Every year, around 10,400 children are diagnosed with cancer, and thanks to one health care group's approach to care, the large majority of them will survive the disease. The group is applying the same methods to improving the long-term behavioral outcomes of kids who undergo treatment.
Mya Wilson and her family are waiting in the lobby of Children's Hospital of Pittsburgh, and she has just introduced me to a temporary tattoo on her fist, a monkey named Bob. Mya is eight. She is undergoing treatment for leukemia. Long-limbed with bright eyes and a halo of fuzz where her hair used to be, Mya is in constant motion. "I'm doing pretty good, I can actually climb walls."
"I'd say she more or less bounces off the walls. I don't know where she gets it from, but I wish she'd give me some. I could use some of your energy." Mya's mom Leslie said she feels like she has not slept since Mya was diagnosed with acute lymphoblastic leukemia last winter. She spends much of her time shuttling back and forth from the hospital to their home in Apollo in Armstrong County.
"Me, I just get stressed out all the time just making sure I get the right doses, the right days, the right time," Leslie said. "Just making sure she gets everything she needs."
But Mya's outlook is good: her chance of recovery is in the 90th percentile. Yet, it wasn't always this way. In the 1950s, a child cancer diagnosis was grim, with only 10% cured of cancer. These days, it is closer to 80%. Those strides in treatment can be attributed to what today is called the Child Oncology Group. This massive collaboration of pediatric oncologists, healthcare workers, and administrators has refined treatment over the decades through clinical trial after clinical trial. Dr. Kim Ritchey is Chief of Pediatric Hematology/Oncology at the University of Pittsburgh Medical Center and Mya's doctor. He's also a member of the Child Oncology Group.
"You know when you think about it, there's only 1% of cancer in the U.S. is pediatric cancer, but we have the most robust clinical trials organization and always have. We try and put every single one of our patients on a clinical trial," Ritchey said.
The group includes more than 200 hospitals working co-operatively, which means a child diagnosed with cancer in Tucson will get the same treatment as he or she would in Miami, New York City, or Pittsburgh. Within the group, health care providers are assigned to committees based on their areas of expertise. They have conference calls every other week and meet en masse twice a year to discuss and determine treatment.
"There's no competition among sites. The only competition we have is who's going to get the cure rate higher and who's got the best idea. That's where the competition is," explained Ritchey.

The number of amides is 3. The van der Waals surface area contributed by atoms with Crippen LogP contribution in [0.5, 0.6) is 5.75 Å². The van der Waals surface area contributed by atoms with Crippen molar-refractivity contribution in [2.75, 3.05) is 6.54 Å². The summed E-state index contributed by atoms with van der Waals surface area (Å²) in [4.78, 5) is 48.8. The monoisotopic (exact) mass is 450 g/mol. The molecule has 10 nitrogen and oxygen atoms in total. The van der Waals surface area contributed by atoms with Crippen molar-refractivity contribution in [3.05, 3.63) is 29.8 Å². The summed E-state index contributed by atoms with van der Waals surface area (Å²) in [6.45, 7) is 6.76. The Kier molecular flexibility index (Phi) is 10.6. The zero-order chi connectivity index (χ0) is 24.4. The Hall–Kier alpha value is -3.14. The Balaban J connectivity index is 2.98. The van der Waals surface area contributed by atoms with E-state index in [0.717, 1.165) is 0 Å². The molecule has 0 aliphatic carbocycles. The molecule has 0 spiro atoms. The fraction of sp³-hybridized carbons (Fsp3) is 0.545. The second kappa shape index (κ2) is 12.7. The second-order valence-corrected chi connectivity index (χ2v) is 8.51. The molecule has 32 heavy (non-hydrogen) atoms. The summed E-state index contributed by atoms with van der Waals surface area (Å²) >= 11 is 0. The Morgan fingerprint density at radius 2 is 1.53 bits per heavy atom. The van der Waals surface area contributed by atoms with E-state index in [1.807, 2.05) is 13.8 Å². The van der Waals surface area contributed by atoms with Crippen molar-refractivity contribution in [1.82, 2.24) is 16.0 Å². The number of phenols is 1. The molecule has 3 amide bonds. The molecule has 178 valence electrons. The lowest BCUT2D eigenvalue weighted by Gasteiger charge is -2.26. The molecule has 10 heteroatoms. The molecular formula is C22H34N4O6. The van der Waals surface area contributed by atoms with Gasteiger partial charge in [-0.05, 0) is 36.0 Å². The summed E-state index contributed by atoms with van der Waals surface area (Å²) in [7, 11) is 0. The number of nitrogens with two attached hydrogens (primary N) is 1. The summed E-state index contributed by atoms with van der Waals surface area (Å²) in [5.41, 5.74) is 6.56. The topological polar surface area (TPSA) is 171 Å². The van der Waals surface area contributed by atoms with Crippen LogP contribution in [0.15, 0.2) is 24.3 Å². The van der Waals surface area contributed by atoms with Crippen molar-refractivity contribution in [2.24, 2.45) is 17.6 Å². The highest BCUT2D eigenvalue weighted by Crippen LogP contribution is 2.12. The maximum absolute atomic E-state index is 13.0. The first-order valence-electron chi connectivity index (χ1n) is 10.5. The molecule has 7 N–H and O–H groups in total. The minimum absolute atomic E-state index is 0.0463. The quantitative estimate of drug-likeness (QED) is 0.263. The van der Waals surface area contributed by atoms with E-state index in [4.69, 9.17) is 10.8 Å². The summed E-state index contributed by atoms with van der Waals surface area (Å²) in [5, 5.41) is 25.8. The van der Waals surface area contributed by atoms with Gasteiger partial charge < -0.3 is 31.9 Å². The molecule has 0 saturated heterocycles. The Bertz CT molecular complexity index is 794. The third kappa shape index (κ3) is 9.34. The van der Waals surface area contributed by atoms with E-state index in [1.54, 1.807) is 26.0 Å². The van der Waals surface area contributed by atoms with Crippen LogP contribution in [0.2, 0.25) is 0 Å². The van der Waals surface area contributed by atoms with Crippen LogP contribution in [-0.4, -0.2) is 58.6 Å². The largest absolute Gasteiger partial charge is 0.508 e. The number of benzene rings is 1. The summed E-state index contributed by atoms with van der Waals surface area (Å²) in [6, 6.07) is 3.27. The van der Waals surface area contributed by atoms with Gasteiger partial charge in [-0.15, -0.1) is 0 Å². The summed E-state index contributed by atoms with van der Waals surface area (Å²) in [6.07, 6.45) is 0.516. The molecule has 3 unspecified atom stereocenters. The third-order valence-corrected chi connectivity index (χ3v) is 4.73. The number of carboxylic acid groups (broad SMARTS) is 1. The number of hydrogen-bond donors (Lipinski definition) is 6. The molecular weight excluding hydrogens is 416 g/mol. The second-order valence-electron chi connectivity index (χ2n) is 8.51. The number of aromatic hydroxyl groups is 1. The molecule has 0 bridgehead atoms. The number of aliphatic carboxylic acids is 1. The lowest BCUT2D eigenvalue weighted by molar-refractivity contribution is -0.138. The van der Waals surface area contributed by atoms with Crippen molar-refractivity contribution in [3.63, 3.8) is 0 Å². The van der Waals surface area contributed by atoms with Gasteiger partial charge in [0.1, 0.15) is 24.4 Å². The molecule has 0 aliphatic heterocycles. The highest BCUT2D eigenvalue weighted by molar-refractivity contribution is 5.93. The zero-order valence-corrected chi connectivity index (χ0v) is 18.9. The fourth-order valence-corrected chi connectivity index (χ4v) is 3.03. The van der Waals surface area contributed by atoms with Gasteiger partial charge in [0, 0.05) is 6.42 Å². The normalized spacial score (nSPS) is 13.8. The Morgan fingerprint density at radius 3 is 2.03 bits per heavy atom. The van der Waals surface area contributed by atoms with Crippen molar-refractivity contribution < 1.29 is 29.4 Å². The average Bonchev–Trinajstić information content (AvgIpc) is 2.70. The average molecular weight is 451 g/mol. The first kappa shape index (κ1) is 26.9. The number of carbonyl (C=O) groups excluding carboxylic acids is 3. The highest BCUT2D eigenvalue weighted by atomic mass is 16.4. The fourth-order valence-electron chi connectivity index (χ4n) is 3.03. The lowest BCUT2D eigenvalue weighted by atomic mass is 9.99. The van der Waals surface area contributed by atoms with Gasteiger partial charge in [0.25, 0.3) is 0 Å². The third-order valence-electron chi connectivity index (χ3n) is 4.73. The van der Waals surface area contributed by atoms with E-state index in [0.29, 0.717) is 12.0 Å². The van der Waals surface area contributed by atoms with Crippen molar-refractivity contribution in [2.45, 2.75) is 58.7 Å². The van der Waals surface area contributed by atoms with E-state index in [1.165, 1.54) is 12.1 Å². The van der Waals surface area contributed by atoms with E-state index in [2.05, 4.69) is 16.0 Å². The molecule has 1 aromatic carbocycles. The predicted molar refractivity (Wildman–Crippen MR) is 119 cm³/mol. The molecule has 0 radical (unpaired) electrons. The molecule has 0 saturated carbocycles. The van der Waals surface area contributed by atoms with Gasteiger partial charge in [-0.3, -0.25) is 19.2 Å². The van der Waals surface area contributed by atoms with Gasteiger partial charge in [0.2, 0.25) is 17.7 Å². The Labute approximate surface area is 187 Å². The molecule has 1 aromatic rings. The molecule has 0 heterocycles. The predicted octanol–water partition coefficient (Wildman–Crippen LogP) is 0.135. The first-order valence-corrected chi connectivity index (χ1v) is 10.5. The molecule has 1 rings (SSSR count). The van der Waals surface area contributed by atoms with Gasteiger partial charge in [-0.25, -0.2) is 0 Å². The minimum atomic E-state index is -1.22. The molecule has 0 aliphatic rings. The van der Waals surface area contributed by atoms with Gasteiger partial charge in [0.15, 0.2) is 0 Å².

This shared vision and the willingness of families, and most importantly children, to participate in medical trials has nudged the cure rate upward.
Leslie recalled when they were approached about joining one of the trials. "They asked us if we would like to participate in which the study would help more defined treatment plans for kids, more specific with her type of leukemia, and so I talked it over with her and she said, 'Yeah,' she wants to help other kids out who might be diagnosed with this. Anything we can do to help, huh?"
Ritchey said trials involve two groups of children, "one to get the best therapy we know, and one to get the best therapy we know, plus something new. We randomize them into one or the other group, and we hope, but don't know, that the new therapy will be better than the standard therapy."
Mya received the standard therapy. On this day she is at the hospital because her white blood cell count is a little low. Her family takes the elevator from the lobby to the waiting room, and eventually they are ushered to their own room where case managers and nurses flit in and out, giving Mya medication, coordinating schedules, and answering Leslie's questions.
Mya is a typical kid. She loves to dance, prefers reading over math and longs to hang out with her friends. As the Child Oncology Group has increased the cure rate, they are also focusing on the quality of the cure to make sure kids like Mya do not have lasting behavioral or physical problems that can result from toxic cancer treatments. Leslie said it is something she worries about. "I'm just concerned with the side effects from all the different medicines."
Long-Term Effects of the Cure
Dr. Ritchey said they ask themselves the same question over and over again.
"Are we curing the children at a price we don't want to accept?"
While Mya is in the first year of her treatment, 16-year-old Madeline Hric has been cancer-free for about 5 years. Sitting at the kitchen table in her Coraopolis home with her parents, her days of being sick seem distant.
"I remember my mom crying in the car. At first I didn't really know what it was because I was in fifth grade," Hric said. "I didn't know what leukemia was, and then when they told me, I guess I was kind of scared."
Madeline agreed to be a part of trial during her treatment. She is also a part of a long-term trial to track the impact of methotrexate, a crucial chemotherapy drug used to fight leukemia, which can affect the brain and learning. Dr. Ritchey is also Madeline's physician. "Madeline participated in a trial where they did an MRI, neuro-psychological testing. Her results will be compared to those who did the other methotrexate treatment."
He explained they are trying to strike a balance between the highest cure rand the fewest lasting behavioral effects. This is particularly important for children with cancer.
"We need to be cognizant not only of the cure, but of the quality of the cure, because kids that are cured hopefully will have 60 – 70 years of life," Ritchey said. "So we want to make sure that we provide the cure with the best quality."